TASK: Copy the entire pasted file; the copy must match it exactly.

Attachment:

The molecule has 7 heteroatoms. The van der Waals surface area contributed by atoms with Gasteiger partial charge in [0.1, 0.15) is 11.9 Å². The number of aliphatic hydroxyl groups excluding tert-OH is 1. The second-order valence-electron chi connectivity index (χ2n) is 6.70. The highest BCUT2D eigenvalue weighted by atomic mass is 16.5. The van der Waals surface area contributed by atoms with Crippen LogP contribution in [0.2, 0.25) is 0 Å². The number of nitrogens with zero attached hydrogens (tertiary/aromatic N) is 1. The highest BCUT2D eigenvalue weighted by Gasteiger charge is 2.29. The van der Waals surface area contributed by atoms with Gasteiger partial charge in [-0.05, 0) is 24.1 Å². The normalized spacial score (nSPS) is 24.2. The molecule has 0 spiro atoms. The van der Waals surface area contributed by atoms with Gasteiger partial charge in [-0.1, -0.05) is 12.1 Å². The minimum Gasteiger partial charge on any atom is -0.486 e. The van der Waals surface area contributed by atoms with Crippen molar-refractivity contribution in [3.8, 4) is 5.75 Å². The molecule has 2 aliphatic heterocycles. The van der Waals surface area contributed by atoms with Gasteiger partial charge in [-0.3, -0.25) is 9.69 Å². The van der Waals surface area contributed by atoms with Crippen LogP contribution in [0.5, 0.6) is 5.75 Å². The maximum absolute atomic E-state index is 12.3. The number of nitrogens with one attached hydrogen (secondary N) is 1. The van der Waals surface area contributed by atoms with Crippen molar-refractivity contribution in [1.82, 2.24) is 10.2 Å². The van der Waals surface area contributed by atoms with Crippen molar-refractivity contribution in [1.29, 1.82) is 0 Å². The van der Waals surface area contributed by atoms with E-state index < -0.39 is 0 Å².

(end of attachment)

The molecule has 7 heteroatoms. The van der Waals surface area contributed by atoms with Gasteiger partial charge in [0.1, 0.15) is 11.9 Å². The number of aliphatic hydroxyl groups excluding tert-OH is 1. The second-order valence-electron chi connectivity index (χ2n) is 6.70. The highest BCUT2D eigenvalue weighted by atomic mass is 16.5. The van der Waals surface area contributed by atoms with Crippen LogP contribution in [0.2, 0.25) is 0 Å². The number of nitrogens with zero attached hydrogens (tertiary/aromatic N) is 1. The highest BCUT2D eigenvalue weighted by Gasteiger charge is 2.29. The van der Waals surface area contributed by atoms with Gasteiger partial charge in [-0.05, 0) is 24.1 Å². The normalized spacial score (nSPS) is 24.2. The molecule has 0 spiro atoms. The van der Waals surface area contributed by atoms with Gasteiger partial charge in [-0.1, -0.05) is 12.1 Å². The minimum Gasteiger partial charge on any atom is -0.486 e. The van der Waals surface area contributed by atoms with Crippen molar-refractivity contribution in [3.8, 4) is 5.75 Å². The molecule has 2 aliphatic heterocycles. The van der Waals surface area contributed by atoms with Gasteiger partial charge in [-0.3, -0.25) is 9.69 Å². The van der Waals surface area contributed by atoms with Crippen LogP contribution in [0.5, 0.6) is 5.75 Å². The maximum absolute atomic E-state index is 12.3. The number of nitrogens with one attached hydrogen (secondary N) is 1. The van der Waals surface area contributed by atoms with Crippen molar-refractivity contribution in [1.82, 2.24) is 10.2 Å². The van der Waals surface area contributed by atoms with Crippen molar-refractivity contribution in [1.29, 1.82) is 0 Å². The van der Waals surface area contributed by atoms with E-state index < -0.39 is 0 Å².